Out shopping one day, my husband and I noticed a small index card posted on the wall of a neighborhood store with a brief description seeking a new home for a male Doberman. We called and soon met Ramses, a red and tan adult, and his family. The children in the family had grown and left home and the parents weren’t as active as in years past.
Ramses’ “mom” was Austrian and she served his home-cooked meals on a handmade, raised wooden feeding station. It was obvious from their stories and affection that the family loved their dear boy and wanted to make sure he went to a good home. A few days later, they brought Ramses to our home where he was approved by Taj and Arusha (our female Dobermans) and we all agreed that it was a good match.
Ramses was a friendly, goofy boy who settled in nicely with the DoberGrrls and Surrey (the king cat). I have a photo of Ramses and Surrey sitting next to each other during their respective cone-headed recoveries after Ramses broke his toe and sported a paw-to-elbow cast and Surrey healed from an abscess. I don’t remember how old Ramses was when we adopted him, but he was an enthusiastic spirit whether he was chasing seagulls at the beach, carrying a pack up mountain trails or soaking up sun on top of the picnic table on our second-story deck.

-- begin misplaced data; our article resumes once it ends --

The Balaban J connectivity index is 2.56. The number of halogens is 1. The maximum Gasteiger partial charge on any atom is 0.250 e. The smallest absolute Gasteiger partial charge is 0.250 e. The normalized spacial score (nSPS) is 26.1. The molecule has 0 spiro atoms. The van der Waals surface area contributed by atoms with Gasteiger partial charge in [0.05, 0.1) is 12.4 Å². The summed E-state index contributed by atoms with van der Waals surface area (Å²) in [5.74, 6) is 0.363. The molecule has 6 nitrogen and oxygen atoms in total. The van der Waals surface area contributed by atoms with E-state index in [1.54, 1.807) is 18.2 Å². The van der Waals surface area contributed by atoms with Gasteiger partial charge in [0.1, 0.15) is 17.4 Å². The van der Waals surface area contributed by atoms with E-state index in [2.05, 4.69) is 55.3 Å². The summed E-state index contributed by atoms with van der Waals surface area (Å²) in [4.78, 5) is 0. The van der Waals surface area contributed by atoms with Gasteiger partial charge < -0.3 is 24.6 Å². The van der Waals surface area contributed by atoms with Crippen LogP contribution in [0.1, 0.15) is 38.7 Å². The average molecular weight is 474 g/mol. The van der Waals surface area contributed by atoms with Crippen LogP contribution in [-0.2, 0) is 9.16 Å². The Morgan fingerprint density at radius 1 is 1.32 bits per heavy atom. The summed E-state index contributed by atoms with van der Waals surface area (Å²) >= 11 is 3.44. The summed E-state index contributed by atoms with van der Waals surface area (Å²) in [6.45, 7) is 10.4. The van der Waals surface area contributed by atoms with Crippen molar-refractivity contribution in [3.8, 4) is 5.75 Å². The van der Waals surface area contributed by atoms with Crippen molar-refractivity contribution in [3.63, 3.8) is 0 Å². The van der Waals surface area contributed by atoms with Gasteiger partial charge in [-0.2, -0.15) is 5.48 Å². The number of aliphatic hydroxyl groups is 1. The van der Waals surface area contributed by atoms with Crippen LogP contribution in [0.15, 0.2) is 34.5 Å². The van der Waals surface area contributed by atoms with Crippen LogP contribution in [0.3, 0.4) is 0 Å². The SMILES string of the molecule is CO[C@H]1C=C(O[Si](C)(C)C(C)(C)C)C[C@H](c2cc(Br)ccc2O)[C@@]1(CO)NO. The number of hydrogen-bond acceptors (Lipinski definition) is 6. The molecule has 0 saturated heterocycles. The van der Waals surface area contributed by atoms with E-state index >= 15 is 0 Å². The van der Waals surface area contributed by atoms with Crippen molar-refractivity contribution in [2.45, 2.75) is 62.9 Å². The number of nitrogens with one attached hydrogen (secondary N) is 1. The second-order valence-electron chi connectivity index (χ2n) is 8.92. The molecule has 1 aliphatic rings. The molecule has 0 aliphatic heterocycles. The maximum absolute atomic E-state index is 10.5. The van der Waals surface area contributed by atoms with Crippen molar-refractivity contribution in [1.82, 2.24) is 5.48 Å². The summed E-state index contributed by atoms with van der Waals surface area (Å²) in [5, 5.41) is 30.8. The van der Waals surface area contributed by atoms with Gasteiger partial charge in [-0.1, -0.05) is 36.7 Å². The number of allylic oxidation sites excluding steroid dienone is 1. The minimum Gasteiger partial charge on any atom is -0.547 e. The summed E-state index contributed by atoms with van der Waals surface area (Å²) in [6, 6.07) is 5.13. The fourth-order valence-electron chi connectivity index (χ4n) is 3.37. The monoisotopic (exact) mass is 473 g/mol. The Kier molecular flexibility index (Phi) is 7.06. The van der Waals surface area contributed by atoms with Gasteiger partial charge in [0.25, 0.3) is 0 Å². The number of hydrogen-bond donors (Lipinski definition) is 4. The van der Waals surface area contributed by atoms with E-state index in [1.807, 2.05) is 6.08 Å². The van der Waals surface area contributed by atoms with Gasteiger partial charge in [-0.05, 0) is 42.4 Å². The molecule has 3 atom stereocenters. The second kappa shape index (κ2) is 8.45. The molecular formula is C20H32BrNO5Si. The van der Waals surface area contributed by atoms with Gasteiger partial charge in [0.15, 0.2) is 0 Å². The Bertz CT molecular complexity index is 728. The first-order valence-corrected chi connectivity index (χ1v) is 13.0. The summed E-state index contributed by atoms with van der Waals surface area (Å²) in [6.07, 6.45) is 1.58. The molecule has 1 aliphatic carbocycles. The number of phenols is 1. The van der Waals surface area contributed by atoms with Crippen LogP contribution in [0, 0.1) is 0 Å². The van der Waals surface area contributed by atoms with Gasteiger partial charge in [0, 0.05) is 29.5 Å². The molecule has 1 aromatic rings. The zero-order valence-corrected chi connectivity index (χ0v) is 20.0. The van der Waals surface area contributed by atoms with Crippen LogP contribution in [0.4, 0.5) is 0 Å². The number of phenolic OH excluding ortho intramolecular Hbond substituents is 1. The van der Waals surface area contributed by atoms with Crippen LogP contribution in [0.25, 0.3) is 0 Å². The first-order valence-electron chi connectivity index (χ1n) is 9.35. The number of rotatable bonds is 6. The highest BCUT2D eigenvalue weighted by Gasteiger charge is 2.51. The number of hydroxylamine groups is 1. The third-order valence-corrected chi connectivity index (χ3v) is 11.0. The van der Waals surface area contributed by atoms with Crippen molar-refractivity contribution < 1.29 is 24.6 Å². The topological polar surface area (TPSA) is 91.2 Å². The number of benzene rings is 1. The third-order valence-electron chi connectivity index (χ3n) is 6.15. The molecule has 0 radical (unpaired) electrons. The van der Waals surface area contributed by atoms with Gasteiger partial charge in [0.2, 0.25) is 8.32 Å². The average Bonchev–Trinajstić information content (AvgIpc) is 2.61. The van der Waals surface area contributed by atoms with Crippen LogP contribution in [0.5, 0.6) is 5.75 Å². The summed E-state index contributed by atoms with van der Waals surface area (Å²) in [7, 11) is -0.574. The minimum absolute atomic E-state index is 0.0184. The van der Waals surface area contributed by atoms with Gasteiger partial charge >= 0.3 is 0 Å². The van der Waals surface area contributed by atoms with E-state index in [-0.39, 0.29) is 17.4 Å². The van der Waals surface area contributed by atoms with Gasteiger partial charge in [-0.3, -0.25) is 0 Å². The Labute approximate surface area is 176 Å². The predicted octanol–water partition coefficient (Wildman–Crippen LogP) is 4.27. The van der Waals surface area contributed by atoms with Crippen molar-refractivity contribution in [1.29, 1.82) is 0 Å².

He was my solid model-of-protection running partner and helped me train for 5K and 10K runs and my single half marathon on hilly, evergreen-lined roads in my neighborhood. After a few years, he began lagging during our familiar loops. I was annoyed and urged him to hurry up, especially when he slowed during hill climbs.
My heart broke one morning when I woke up to find his still body on his bed at the foot of mine.
Ramses was my introduction to Canine Dilated Cardiomyopathy (DCM). His enlarged heart couldn’t function efficiently and fluid accumulated in his lungs. DCM is a common disease for Dobermans, one of several ailments that can end their already too-short lifespan.
I had taken Ramses to my veterinary clinic the day before he died because he was having difficulty breathing. As I described his symptoms, I could tell that my vet was concerned about how hard Ramses’ heart and lungs were working. He probably realized what the prognosis was, but wanted to run some tests to confirm his worries. We went home and within 24 hours Ramses was gone. When the vet’s wife called the next morning with the diagnosis, I choked up and told her that Ramses had died during the night. Her sympathy over the phone reflected our years of shared empathy and understanding.
My husband was out of town, and I called a friend to come over and help me with Ramses’ “dead-weight” body. We wrapped him in a flannel sheet, grabbed the ends and stepped carefully down each steep stair from the deck to the backyard. We buried Ramses near a sunny spot next to my rose bushes.
I don’t remember Ramses’ age when he died in his sleep, but I think he was around eight years old. Learning about DCM helped me recognize symptoms in future Doberman companions, and I was able to provide them with better care and compassion. Thank you, Dear Boy.